Wednesday, 7 May 2008

To scroll within or out

So an interesting thing arose out of my work recently, both NPG and a personal project, which is how to scroll tables.

In NPG, we have many tables of data, from run information, to search results, to instrument information. These are generated from templates and render to the browser.

In V:YaDB, I have the same issue, as well in excess of 2000 cards is quite a bit to scroll through, but again it is templated.

Following good practice and webstandards, we are all using


or at least we should be. Most modern browsers insert this anyway, but putting it in gives you some additional css tags, and ensures you and future developers of your project know what is going where (and for anyone not familiar with this, <tfoot> should be before <tbody>, although it is optional to have a footer to your table).

Anyway, with this in mind, it should be easy to just put the following css in to make the body part of your table scroll, therefore leaving the head fixed, to keep column header visible

tbody {height:300px;overflow:auto;overflow-x:hidden;}

However, this only works in the firefox browser. What is going on there? But it is true. I spent some time this weekend on IE7 and Safari and found this to be true.

So, back to square one. Searching google found a lot of real hacks, from serious amounts of Javascript, to running different css files dependent on browser (including separate versions for IE6 and IE7). Madness.

One idea I came across that I liked the most though was the idea of two table renders. Whilst this means it is only really suitable for quick to render tables, this is something that is possible.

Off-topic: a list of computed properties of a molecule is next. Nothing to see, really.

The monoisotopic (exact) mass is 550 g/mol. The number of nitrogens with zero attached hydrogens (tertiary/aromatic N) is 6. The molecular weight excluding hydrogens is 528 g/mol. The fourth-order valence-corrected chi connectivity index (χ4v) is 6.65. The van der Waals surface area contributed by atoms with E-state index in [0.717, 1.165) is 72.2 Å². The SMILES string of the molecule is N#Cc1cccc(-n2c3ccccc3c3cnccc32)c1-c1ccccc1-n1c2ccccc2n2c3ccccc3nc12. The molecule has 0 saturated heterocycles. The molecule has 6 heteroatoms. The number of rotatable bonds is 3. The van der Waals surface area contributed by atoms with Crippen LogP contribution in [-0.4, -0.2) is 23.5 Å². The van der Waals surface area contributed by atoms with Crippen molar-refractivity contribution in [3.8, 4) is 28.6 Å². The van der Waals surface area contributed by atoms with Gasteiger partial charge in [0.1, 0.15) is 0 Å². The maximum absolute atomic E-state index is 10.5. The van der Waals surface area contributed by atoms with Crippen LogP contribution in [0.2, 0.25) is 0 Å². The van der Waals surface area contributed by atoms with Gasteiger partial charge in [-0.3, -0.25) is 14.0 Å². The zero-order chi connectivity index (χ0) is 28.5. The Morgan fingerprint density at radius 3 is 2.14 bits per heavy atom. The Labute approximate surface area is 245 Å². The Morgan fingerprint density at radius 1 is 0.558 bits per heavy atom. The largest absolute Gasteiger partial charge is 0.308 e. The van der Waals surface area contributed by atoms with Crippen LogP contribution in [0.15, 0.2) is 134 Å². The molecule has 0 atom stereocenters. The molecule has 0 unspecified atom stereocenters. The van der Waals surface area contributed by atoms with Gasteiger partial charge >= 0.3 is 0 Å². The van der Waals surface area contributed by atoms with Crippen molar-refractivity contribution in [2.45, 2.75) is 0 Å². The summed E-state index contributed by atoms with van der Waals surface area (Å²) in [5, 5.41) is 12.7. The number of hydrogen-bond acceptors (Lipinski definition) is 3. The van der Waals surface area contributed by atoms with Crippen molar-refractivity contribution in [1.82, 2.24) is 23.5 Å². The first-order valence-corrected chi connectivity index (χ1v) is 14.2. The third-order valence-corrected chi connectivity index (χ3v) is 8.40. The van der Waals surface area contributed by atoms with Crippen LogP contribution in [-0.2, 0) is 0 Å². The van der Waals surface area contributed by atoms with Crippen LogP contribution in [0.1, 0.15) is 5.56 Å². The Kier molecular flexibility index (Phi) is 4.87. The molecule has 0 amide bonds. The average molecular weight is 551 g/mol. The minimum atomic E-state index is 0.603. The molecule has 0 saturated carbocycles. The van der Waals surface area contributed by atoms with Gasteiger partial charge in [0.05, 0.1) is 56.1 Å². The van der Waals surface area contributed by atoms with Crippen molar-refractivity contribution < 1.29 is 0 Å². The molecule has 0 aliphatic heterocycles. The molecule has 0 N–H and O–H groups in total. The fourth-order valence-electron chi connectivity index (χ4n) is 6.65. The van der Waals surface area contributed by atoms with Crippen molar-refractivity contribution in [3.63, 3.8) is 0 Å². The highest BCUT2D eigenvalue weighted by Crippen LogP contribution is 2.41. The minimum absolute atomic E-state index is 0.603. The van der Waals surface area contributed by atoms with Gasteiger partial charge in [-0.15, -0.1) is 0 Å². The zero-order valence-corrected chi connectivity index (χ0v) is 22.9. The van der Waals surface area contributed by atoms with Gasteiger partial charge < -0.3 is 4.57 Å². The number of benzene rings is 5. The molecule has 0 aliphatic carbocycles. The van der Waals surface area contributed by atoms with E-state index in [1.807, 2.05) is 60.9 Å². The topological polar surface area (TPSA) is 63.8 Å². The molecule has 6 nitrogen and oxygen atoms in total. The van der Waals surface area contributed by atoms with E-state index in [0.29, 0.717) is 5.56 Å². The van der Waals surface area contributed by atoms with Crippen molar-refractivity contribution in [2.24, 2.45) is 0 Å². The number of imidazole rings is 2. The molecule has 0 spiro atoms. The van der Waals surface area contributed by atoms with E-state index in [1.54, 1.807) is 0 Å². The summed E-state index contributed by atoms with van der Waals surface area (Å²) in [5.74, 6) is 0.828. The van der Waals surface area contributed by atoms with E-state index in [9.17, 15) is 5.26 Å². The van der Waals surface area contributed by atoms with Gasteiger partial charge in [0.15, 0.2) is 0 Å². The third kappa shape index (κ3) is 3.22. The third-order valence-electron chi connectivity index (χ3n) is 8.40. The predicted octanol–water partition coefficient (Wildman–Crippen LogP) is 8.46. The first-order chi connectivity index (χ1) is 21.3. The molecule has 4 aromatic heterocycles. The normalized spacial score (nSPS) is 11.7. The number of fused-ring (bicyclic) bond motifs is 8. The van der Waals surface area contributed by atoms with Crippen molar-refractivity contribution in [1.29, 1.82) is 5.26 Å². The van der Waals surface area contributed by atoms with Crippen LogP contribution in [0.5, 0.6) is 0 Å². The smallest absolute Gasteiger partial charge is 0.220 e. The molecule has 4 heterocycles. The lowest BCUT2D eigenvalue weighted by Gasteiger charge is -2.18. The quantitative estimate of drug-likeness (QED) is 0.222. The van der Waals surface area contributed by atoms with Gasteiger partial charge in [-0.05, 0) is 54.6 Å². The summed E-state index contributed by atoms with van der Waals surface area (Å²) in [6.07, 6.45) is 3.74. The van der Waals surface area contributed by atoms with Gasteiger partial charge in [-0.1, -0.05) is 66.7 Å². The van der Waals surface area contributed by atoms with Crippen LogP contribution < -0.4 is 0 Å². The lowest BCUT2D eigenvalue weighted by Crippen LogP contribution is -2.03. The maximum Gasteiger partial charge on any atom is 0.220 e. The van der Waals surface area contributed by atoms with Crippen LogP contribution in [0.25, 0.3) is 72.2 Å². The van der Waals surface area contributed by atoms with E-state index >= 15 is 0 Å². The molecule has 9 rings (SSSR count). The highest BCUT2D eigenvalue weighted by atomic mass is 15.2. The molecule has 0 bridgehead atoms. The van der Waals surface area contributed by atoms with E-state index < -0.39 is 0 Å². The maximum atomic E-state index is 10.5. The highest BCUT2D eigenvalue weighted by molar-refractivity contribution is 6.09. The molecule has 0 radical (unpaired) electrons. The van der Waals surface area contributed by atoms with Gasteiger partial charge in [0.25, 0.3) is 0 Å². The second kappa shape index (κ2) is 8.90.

Now, there are two options here.

1) Using declared fixed width columns, produce one table which only has the thead part of your table. Then immediately beneath it produce the table with the data in. This one could be a bigger table because it only has to render data once, but you have no flexibility should you need to add a new column of data.

2) In a fixed height div, render two copies of the table using absolute positioning over each other. Then wrap each in it's own div labelled with an id. Using using z-align:1; for the one you want to scroll, and z-align:2; for the head, and fix the height of the head div to that only the head row is shown, and set overflow:hidden; Set the height of the scroll table to the height of the outer div, and set overflow:auto; overflow-x:hidden;

(with 2, obviously, you could also fix the width, and for both show the overflow-x)

Also with both, you need to declare a spacer column, which will then ensure room for your scrollbar.

I personally prefer 2, which I managed to create some css to produce a nice effect with the fact that with 2 tables, I was able to manipulate the header style without needing to worry about if it affected the rest of the data, and also revealed the bottom border only to give a ruled effect.

The downside to 2 is that anyone with css turned off will end up viewing two copies of your table, but hey, no-one should be turning off css or javascript in their browsers, and if you know someone who does, 'send the boyz round to ave a wurd'.

I think that I am going to expand scrumptious to have javascript and css effects, and this will be the first css effect in it. I'll let you know when the sourceforge svn trunk is updated.

However, start lobbying your local MP today to get the simplest option put into your favourite browser, or if your fave is already firefox/iceweasel, then at least IE and Safari.

Please note: I have nothing against Opera, Camino or any other browsers out there, I just don't use them on a regular basis.

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